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Peacewise comments on "Inductive Bias" - Less Wrong

21 Post author: Eliezer_Yudkowsky 08 April 2007 07:52PM

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Comment author: Peacewise 13 November 2011 01:26:19AM -1 points [-]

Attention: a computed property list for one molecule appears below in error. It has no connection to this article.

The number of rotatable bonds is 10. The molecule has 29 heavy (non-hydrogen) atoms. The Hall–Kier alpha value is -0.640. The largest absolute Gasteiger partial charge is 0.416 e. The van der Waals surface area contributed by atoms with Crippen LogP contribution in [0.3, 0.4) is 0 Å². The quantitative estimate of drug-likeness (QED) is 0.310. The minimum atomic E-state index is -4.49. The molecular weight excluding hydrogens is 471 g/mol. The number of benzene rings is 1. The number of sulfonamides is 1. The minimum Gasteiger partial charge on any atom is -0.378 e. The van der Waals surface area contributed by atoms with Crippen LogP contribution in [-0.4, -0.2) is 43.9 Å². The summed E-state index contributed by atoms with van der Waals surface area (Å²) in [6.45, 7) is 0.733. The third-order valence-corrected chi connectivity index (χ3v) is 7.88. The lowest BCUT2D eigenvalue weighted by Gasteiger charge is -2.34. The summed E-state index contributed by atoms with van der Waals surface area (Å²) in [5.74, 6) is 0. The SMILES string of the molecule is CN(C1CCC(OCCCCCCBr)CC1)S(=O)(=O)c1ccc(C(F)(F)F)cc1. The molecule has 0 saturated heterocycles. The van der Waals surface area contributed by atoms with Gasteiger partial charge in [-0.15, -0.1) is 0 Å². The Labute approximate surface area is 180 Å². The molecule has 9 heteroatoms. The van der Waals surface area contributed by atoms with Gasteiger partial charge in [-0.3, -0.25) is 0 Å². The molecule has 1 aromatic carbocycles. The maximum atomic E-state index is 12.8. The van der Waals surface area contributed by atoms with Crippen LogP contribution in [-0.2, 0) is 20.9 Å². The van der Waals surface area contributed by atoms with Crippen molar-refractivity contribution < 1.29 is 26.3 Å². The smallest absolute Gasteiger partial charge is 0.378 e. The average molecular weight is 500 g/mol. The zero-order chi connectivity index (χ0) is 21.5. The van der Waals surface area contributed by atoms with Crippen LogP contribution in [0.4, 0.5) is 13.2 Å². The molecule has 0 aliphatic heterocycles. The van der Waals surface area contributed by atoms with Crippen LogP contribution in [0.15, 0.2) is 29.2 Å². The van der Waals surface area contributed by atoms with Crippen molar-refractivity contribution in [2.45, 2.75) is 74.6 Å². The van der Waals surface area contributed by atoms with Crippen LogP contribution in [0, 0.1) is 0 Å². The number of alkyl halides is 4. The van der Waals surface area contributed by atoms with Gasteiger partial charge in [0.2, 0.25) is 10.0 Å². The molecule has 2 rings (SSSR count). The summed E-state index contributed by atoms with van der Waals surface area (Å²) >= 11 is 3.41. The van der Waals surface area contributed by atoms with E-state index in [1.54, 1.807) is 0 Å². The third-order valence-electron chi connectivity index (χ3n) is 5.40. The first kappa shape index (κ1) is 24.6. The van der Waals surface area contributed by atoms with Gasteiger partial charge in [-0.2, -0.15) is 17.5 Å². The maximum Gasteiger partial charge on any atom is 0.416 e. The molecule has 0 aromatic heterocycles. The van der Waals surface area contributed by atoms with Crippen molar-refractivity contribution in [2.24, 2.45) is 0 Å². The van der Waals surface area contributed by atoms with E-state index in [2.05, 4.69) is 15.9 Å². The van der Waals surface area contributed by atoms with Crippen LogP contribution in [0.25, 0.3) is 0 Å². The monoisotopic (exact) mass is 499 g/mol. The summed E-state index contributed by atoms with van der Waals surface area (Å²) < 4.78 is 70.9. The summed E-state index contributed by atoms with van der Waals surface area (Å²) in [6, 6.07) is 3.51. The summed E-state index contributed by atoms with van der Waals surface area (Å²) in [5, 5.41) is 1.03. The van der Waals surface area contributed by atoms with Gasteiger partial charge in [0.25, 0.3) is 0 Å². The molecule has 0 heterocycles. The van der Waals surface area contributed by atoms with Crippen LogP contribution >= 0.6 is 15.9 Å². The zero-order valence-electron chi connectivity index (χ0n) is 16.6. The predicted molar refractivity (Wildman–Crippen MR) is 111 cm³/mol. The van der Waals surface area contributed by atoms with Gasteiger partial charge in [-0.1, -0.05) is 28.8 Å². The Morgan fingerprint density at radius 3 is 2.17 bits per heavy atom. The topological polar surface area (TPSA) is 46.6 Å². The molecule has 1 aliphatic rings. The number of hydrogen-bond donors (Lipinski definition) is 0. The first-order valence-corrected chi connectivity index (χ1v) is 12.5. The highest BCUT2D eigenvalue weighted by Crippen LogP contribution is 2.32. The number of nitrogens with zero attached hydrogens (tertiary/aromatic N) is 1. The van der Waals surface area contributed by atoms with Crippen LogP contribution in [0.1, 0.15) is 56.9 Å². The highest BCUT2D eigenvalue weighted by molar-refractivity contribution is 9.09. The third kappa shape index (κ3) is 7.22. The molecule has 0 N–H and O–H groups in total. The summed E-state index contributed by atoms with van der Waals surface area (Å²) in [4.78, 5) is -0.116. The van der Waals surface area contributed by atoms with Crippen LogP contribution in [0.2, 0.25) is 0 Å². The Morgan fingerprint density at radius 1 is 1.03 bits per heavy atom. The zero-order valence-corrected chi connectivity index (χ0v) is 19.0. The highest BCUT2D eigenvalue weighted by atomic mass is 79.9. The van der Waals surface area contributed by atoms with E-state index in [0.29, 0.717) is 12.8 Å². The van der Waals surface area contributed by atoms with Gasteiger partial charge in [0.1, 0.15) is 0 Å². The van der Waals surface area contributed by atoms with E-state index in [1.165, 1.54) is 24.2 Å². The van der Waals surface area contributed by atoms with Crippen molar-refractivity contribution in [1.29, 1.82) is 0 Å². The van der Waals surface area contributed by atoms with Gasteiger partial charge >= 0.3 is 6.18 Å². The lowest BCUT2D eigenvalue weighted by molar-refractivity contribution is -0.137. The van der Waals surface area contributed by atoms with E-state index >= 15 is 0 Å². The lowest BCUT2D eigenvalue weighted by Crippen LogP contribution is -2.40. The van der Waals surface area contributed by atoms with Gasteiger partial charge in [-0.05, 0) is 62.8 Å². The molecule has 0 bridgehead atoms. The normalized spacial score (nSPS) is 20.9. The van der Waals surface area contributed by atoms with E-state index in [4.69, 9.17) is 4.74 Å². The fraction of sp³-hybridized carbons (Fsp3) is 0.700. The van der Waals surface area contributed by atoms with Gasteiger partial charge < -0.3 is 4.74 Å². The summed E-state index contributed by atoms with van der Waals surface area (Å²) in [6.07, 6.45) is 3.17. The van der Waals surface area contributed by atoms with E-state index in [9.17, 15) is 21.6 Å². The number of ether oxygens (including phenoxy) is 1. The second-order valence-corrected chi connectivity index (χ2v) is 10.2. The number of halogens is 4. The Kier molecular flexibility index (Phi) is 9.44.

Seems to me that the educational psychology term "overextension" has some relevance to the white swan scenario mentioned above. "overextension - inappropriate use of a word for a class of things rather than for one particular thing." Definition provided by Krause, K., Bochner, S., Duchesne, S., & McMaugh, A. (2010). Educational psychology for learning & teaching (3rd ed.). South Melbourne: Cengage Learning Australia. Strictly going from seeing one white swan to labelling therefore, all swans are white is inappropriate, hence why I think overextension is relevant, it mainly occurs within very young children. I imagine that if AI are overextending then they may be displaying characteristics of 2/3 year old children, this may or may not be useful. Some parts of the below discussion mention prior's in the same way that a psychologist would use the term heuristic. "heuristic - a thinking strategy that enables quick, efficient judgements." Social Psychology 10th Edition by David Myers. It may well be useful to go from seeing one white swan to all swans are white, in that it may be a thinking strategy that enables quick efficient recognition of a swan. Perhaps this may be a first look scenario, a person (or ai) glimpses the whiteness and rough shape of a swan and provides a quick working label of "swan", then if necessary firms up that label with a refresh to gather more specific information, or simply holds the swan label if it's not necessarily needed.